If you can hear noise from the bar or garden after 23.10, please phone reception (extension 8200) immediately and ask that the Duty Senior Member attends to deal with the noise. In addition, in the morning, email so I can look into why the garden and/or bar are not being closed at the proper time, and take corrective action. Send an email like this every time it happens. 

Noisy neighbours
The most common type of noise is that caused by other people. If your neighbours are making too much noise between 23.00 and 07.00, please follow the steps below:

  1. If noise from your neighbour is a rare occurrence (i.e. once or twice a term) and if you feel able to do so, knock on your neighbour’s door and ask them to be quieter.

    a. If the problem is not resolved 10 minutes after you spoke with them, call reception on extension 8200.

    b. If anyone is ever rude to you when you ask them to be quieter, call reception immediately and ask that the Duty Senior Member attends right away.

    c. If you have to speak to your neighbour about noise more than once a month, it’s time to stop trying this approach and go straight to point 2 below.

  2. If your neighbour is often noisy, or if you don’t feel able to speak with them yourself, please phone reception on extension 8200 and report the noise.

    a. If the problem is resolved within 10 minutes, enjoy a good night’s sleep and in the morning, email so that I can keep a record of what happened and when. In your email, tell us (i) what the noise was (voices, music, banging, etc); (ii) what time it was; (iii) what action you took. Send an email like this every time you ever have to call reception about noisy neighbours.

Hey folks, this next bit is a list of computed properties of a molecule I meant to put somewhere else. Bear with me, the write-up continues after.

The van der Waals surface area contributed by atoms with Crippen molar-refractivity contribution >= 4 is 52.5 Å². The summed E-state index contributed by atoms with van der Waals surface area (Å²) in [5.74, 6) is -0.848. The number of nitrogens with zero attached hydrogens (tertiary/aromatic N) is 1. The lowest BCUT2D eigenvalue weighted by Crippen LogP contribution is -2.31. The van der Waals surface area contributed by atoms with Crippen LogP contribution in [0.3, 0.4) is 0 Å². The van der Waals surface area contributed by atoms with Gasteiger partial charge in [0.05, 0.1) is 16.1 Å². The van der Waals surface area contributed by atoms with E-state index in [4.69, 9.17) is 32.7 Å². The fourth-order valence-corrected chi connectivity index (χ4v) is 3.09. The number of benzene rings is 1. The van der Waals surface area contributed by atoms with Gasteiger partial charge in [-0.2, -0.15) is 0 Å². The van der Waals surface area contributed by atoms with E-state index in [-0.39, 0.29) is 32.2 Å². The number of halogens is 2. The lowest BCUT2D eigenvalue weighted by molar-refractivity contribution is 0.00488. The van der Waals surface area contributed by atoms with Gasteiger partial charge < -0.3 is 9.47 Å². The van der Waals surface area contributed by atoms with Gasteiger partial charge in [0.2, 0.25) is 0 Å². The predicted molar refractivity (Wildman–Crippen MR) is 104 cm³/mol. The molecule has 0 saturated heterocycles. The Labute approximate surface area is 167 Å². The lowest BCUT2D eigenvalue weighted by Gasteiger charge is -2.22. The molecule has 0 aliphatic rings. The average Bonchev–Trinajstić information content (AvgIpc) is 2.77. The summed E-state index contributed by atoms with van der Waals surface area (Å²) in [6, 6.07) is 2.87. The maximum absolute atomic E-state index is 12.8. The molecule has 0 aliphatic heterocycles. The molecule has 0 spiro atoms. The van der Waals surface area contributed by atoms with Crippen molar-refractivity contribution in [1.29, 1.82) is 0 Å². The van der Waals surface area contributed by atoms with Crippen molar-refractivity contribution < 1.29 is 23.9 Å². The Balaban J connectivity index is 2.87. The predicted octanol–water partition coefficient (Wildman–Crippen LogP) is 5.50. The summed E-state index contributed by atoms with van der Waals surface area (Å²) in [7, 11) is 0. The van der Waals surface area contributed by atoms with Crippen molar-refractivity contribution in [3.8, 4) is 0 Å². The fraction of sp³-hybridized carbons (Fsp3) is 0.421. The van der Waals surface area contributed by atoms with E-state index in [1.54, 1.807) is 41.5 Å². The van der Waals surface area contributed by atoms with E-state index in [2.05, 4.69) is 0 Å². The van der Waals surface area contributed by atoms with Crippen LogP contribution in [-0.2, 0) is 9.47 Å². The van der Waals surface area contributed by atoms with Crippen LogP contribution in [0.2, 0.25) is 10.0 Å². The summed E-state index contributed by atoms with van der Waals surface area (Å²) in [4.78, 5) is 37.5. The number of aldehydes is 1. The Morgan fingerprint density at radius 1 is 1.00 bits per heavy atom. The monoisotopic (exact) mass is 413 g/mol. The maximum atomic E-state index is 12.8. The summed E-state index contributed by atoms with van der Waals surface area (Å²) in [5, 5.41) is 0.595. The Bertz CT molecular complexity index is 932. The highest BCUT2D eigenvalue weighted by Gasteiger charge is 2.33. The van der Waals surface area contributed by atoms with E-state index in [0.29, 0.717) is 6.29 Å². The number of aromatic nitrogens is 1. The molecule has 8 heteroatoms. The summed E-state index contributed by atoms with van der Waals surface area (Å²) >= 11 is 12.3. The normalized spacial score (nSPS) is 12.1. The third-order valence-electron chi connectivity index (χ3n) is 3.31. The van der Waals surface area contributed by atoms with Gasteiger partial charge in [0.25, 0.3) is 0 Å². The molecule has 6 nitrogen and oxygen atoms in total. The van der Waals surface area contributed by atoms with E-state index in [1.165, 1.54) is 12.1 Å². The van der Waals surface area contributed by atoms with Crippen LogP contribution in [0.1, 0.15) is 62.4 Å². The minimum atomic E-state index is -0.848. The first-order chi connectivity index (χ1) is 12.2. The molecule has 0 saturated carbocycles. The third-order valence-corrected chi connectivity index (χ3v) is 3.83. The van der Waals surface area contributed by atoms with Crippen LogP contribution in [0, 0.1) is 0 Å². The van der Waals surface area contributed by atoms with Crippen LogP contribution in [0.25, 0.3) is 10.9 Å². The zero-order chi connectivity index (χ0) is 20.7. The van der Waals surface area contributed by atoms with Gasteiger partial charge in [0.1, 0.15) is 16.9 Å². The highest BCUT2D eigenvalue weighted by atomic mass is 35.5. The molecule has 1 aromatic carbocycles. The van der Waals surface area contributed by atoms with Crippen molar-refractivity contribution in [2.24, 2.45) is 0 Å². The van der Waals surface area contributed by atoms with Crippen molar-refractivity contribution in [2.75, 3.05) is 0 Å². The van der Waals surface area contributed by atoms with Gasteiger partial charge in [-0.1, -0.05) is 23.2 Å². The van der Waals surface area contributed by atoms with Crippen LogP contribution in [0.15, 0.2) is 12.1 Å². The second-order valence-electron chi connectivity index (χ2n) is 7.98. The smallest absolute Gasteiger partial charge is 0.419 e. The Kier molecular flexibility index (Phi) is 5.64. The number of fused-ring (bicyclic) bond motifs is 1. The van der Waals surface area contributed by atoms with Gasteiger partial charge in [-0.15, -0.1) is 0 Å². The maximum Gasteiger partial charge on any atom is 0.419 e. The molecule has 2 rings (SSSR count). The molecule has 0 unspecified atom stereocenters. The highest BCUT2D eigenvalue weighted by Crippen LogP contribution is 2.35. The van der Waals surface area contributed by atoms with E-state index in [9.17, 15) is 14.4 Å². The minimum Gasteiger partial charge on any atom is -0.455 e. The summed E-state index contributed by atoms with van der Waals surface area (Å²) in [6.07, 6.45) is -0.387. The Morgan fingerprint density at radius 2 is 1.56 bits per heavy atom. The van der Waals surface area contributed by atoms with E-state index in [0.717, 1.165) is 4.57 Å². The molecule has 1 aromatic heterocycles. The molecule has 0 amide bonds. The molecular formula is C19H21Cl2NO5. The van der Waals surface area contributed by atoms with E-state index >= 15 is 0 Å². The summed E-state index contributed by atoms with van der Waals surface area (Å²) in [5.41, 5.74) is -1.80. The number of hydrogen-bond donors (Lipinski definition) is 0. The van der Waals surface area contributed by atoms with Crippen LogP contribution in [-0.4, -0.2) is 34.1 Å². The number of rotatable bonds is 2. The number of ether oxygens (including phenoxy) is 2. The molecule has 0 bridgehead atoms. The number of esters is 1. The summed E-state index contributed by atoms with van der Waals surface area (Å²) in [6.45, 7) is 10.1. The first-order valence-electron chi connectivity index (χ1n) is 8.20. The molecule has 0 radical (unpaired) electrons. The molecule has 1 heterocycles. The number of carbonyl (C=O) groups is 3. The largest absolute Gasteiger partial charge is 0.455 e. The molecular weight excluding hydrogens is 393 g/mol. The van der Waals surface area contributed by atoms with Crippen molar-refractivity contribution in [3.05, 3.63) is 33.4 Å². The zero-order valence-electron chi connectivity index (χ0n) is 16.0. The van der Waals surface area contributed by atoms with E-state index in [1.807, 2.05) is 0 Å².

b. If, 10 minutes after you called reception, it is still noisy, call again and this time ask that the Duty Senior Member attends to deal with the noise. Then, also send an email to giving the information listed in 2a above.

  3. If you have to call reception more than once a week, then please contact me to arrange an appointment or come to one of my open office sessions to discuss the next steps. But be aware that it is almost impossible for me to take effective disciplinary action unless you have called reception - as per point 2 above – at least two or three times previously. 

Page 60 of the Residents’ Handbook ( gives more advice about dealing with noise in Hall.

Ear plugs

I strongly recommend ear plugs for sleeping. They do not cancel out all noise, and they do still let your alarm clock wake you up. There will always be some noise in Hall – from traffic outside, people walking home after a night out, or banging doors along your corridor – that we cannot do anything about. Ear plugs can sometimes just help stop you from being woken up by these brief episodes of noise that otherwise might ruin your night’s sleep.

Could you be disturbing your neighbour(s)?